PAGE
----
Assessment of the impact of implementation of a zero blood alcohol concentration law in Uruguay on moderate/severe injury and fatal crashes: a quasi-experimental study

Steven Davenport, Michael Robbins, Magdalena Cerdá, Ariadne Rivera-Aguirre, Beau Kilmer

Research output: Contribution to journalArticle

Abstract

Background and aims: Debates regarding lowering the blood alcohol concentration (BAC) limit for drivers are intensifying in the United States and other countries, and the World Health Organization recommends that the limit for adults should be 0.05%. In January 2016, Uruguay implemented a law setting a zero BAC limit for all drivers. This study aimed to assess the effect of this policy on the frequency of moderate/severe injury and fatal traffic crashes. Design: A quasi-experimental study in which a synthetic control model was used with controls consisting of local areas in Chile as the counterfactual for outcomes in Uruguay, matched across population counts and pre-intervention period outcomes. Sensitivity analyses were also conducted. Setting: Uruguay and Chile. Cases: Panel data with crash counts by outcome per locality-month (2013–2017). Intervention and comparator: A zero blood alcohol concentration law implemented on 9 January 2016 in Uruguay, alongside a continued 0.03 g/dl BAC threshold in Chile. Measurements: Per-capita moderate/severe injury (i.e. moderate or severe), severe injury and fatal crashes (2013–2017). Findings: Our base synthetic control model results suggested a reduction in fatal crashes at 12 months [20.9%; P-value = 0.018, 95% confidence interval (CI) = −0.340, −0.061]. Moderate/severe injury crashes did not decrease significantly (10.2%, P = 0.312, 95% CI = −0.282, 0.075). The estimated effect at 24 months was smaller and with larger confidence intervals for fatal crashes (14%; P = 0.048, 95% CI = −0.246, −0.026) and largely unchanged for moderate/severe injury crashes (−9.4%, P = 0.302, 95% CI = −0.248, 0.058). Difference-in-differences analyses yielded similar results. As a sensitivity test, a synthetic control model relying on an inferior treatment–control match pre-intervention (measured by mean squared error) yielded similar-sized differences that were not statistically significant. Conclusions: Implementation of a law setting a zero blood alcohol concentration threshold for all drivers in Uruguay appears to have resulted in a reduction in fatal crashes during the following 12 and 24 months.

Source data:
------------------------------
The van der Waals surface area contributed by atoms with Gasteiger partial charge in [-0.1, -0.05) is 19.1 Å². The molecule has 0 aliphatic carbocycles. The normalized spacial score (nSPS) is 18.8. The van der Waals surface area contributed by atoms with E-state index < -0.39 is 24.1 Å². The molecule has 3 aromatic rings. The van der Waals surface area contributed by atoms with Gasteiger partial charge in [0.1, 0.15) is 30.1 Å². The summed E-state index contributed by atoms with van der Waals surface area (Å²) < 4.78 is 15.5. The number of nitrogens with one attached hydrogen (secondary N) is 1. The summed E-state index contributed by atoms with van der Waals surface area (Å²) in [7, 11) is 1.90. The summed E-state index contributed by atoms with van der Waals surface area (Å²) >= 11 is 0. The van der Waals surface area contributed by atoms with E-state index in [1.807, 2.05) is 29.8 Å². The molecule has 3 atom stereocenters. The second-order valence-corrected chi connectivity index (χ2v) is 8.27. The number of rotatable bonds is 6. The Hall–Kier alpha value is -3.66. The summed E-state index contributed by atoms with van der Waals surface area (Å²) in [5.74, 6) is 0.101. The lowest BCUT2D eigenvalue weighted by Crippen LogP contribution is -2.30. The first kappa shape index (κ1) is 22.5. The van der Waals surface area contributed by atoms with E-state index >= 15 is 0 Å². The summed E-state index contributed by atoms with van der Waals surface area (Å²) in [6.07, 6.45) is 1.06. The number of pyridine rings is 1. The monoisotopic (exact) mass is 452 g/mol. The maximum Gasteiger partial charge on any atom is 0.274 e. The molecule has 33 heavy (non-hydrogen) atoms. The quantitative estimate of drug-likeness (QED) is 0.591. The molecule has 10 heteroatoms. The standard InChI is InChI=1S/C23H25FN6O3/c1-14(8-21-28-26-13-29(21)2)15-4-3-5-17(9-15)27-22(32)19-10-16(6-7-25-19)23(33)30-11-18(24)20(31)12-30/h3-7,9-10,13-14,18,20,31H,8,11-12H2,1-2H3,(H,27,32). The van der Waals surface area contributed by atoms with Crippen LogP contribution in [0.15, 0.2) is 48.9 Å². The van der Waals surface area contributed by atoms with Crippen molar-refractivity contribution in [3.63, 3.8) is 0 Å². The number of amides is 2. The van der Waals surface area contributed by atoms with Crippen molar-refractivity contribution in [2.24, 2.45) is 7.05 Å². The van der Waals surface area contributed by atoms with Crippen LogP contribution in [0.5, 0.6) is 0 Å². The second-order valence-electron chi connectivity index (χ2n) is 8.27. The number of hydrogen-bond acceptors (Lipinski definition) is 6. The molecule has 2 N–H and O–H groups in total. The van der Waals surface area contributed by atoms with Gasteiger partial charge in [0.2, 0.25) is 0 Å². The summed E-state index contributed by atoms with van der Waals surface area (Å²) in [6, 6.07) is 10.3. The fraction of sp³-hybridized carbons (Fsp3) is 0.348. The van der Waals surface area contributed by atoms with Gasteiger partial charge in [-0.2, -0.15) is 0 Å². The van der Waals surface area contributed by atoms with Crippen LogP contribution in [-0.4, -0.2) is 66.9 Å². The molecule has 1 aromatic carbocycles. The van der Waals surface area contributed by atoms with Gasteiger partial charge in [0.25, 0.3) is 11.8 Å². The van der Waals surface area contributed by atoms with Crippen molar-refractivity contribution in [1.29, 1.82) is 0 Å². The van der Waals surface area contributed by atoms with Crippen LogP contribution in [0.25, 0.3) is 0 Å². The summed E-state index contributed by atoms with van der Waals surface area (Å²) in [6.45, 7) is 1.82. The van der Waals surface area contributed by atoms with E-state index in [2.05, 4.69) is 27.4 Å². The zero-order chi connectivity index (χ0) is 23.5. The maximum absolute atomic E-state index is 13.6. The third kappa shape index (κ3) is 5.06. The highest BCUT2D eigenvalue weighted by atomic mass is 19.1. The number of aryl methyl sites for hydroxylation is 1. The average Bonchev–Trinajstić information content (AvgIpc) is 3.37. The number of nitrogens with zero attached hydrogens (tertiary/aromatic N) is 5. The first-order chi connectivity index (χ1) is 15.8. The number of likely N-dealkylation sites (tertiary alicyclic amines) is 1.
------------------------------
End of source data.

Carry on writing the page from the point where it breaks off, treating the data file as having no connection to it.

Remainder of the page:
Original languageEnglish (US)
JournalAddiction
DOIs
StateAccepted/In press - 2020

Keywords

  • BAC
  • blood alcohol concentration
  • Chile
  • DUI
  • Latin America
  • microSynth
  • synthetic controls
  • traffic crashes
  • Uruguay
  • zero BAC

ASJC Scopus subject areas

  • Medicine (miscellaneous)
  • Psychiatry and Mental health

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